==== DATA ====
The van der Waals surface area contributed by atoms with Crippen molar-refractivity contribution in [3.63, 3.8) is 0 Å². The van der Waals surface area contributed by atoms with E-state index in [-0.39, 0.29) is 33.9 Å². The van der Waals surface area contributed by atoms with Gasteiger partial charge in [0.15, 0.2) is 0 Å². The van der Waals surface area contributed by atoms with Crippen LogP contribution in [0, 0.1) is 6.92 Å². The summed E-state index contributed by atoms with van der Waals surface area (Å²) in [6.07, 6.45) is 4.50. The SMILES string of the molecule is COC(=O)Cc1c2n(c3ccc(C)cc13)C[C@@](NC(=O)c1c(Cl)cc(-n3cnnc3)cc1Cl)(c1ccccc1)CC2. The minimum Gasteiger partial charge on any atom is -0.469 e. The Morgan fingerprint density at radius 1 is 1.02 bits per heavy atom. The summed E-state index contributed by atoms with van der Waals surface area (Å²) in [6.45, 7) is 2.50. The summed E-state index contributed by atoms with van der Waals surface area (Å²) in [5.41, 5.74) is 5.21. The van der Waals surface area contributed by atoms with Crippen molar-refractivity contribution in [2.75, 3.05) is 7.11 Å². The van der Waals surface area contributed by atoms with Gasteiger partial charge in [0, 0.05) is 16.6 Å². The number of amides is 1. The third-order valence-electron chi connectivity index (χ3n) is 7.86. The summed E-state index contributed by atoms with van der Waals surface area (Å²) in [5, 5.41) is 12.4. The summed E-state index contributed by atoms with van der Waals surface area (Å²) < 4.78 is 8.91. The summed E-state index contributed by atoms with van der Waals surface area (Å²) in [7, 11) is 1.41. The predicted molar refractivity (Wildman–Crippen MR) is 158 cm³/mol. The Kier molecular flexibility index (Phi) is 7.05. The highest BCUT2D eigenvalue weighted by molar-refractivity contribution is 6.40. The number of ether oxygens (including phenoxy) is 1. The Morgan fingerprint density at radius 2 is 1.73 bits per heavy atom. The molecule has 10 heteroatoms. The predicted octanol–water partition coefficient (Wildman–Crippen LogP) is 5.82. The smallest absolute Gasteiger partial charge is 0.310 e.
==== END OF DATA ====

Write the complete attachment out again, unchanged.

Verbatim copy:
The van der Waals surface area contributed by atoms with Crippen molar-refractivity contribution in [3.63, 3.8) is 0 Å². The van der Waals surface area contributed by atoms with E-state index in [-0.39, 0.29) is 33.9 Å². The van der Waals surface area contributed by atoms with Gasteiger partial charge in [0.15, 0.2) is 0 Å². The van der Waals surface area contributed by atoms with Crippen LogP contribution in [0, 0.1) is 6.92 Å². The summed E-state index contributed by atoms with van der Waals surface area (Å²) in [6.07, 6.45) is 4.50. The SMILES string of the molecule is COC(=O)Cc1c2n(c3ccc(C)cc13)C[C@@](NC(=O)c1c(Cl)cc(-n3cnnc3)cc1Cl)(c1ccccc1)CC2. The minimum Gasteiger partial charge on any atom is -0.469 e. The Morgan fingerprint density at radius 1 is 1.02 bits per heavy atom. The summed E-state index contributed by atoms with van der Waals surface area (Å²) in [6.45, 7) is 2.50. The summed E-state index contributed by atoms with van der Waals surface area (Å²) in [5.41, 5.74) is 5.21. The van der Waals surface area contributed by atoms with Crippen molar-refractivity contribution in [2.75, 3.05) is 7.11 Å². The van der Waals surface area contributed by atoms with Gasteiger partial charge in [0, 0.05) is 16.6 Å². The number of amides is 1. The third-order valence-electron chi connectivity index (χ3n) is 7.86. The summed E-state index contributed by atoms with van der Waals surface area (Å²) in [5, 5.41) is 12.4. The summed E-state index contributed by atoms with van der Waals surface area (Å²) < 4.78 is 8.91. The summed E-state index contributed by atoms with van der Waals surface area (Å²) in [7, 11) is 1.41. The predicted molar refractivity (Wildman–Crippen MR) is 158 cm³/mol. The Kier molecular flexibility index (Phi) is 7.05. The highest BCUT2D eigenvalue weighted by molar-refractivity contribution is 6.40. The number of ether oxygens (including phenoxy) is 1. The Morgan fingerprint density at radius 2 is 1.73 bits per heavy atom. The molecule has 10 heteroatoms. The predicted octanol–water partition coefficient (Wildman–Crippen LogP) is 5.82. The smallest absolute Gasteiger partial charge is 0.310 e.